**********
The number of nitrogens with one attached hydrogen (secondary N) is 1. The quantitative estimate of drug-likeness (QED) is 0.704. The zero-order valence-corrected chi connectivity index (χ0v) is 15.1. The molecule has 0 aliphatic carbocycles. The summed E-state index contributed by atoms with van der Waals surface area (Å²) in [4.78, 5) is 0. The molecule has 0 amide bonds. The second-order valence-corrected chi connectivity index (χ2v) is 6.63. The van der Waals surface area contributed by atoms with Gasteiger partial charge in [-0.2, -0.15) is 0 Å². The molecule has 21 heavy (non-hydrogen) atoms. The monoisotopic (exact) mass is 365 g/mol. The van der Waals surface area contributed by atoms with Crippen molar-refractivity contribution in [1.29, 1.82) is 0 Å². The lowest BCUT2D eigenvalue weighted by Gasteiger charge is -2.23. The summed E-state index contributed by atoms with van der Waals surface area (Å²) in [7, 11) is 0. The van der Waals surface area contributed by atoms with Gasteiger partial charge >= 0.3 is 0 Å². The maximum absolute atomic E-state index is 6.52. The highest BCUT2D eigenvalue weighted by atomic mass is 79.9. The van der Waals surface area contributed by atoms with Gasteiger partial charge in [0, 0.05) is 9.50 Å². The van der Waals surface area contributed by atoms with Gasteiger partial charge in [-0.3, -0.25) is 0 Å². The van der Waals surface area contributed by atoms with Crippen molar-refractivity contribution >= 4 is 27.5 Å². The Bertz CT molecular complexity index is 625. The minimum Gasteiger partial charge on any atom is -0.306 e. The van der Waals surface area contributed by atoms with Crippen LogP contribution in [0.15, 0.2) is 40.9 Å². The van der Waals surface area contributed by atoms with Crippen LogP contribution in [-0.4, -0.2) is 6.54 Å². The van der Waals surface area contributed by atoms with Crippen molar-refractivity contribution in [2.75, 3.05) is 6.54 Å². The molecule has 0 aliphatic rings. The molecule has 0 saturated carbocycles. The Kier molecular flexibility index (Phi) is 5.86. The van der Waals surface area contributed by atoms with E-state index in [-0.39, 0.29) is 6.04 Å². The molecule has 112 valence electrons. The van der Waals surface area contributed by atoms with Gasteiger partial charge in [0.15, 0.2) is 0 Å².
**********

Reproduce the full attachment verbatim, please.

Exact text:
The number of nitrogens with one attached hydrogen (secondary N) is 1. The quantitative estimate of drug-likeness (QED) is 0.704. The zero-order valence-corrected chi connectivity index (χ0v) is 15.1. The molecule has 0 aliphatic carbocycles. The summed E-state index contributed by atoms with van der Waals surface area (Å²) in [4.78, 5) is 0. The molecule has 0 amide bonds. The second-order valence-corrected chi connectivity index (χ2v) is 6.63. The van der Waals surface area contributed by atoms with Gasteiger partial charge in [-0.2, -0.15) is 0 Å². The molecule has 21 heavy (non-hydrogen) atoms. The monoisotopic (exact) mass is 365 g/mol. The van der Waals surface area contributed by atoms with Crippen molar-refractivity contribution in [1.29, 1.82) is 0 Å². The lowest BCUT2D eigenvalue weighted by Gasteiger charge is -2.23. The summed E-state index contributed by atoms with van der Waals surface area (Å²) in [7, 11) is 0. The van der Waals surface area contributed by atoms with Gasteiger partial charge >= 0.3 is 0 Å². The maximum absolute atomic E-state index is 6.52. The highest BCUT2D eigenvalue weighted by atomic mass is 79.9. The van der Waals surface area contributed by atoms with Gasteiger partial charge in [0, 0.05) is 9.50 Å². The van der Waals surface area contributed by atoms with Gasteiger partial charge in [-0.3, -0.25) is 0 Å². The van der Waals surface area contributed by atoms with Crippen molar-refractivity contribution >= 4 is 27.5 Å². The Bertz CT molecular complexity index is 625. The minimum Gasteiger partial charge on any atom is -0.306 e. The van der Waals surface area contributed by atoms with Crippen LogP contribution in [0.15, 0.2) is 40.9 Å². The van der Waals surface area contributed by atoms with Crippen LogP contribution in [-0.4, -0.2) is 6.54 Å². The van der Waals surface area contributed by atoms with Crippen molar-refractivity contribution in [2.75, 3.05) is 6.54 Å². The molecule has 0 aliphatic rings. The molecule has 0 saturated carbocycles. The Kier molecular flexibility index (Phi) is 5.86. The van der Waals surface area contributed by atoms with E-state index in [-0.39, 0.29) is 6.04 Å². The molecule has 112 valence electrons. The van der Waals surface area contributed by atoms with Gasteiger partial charge in [0.15, 0.2) is 0 Å².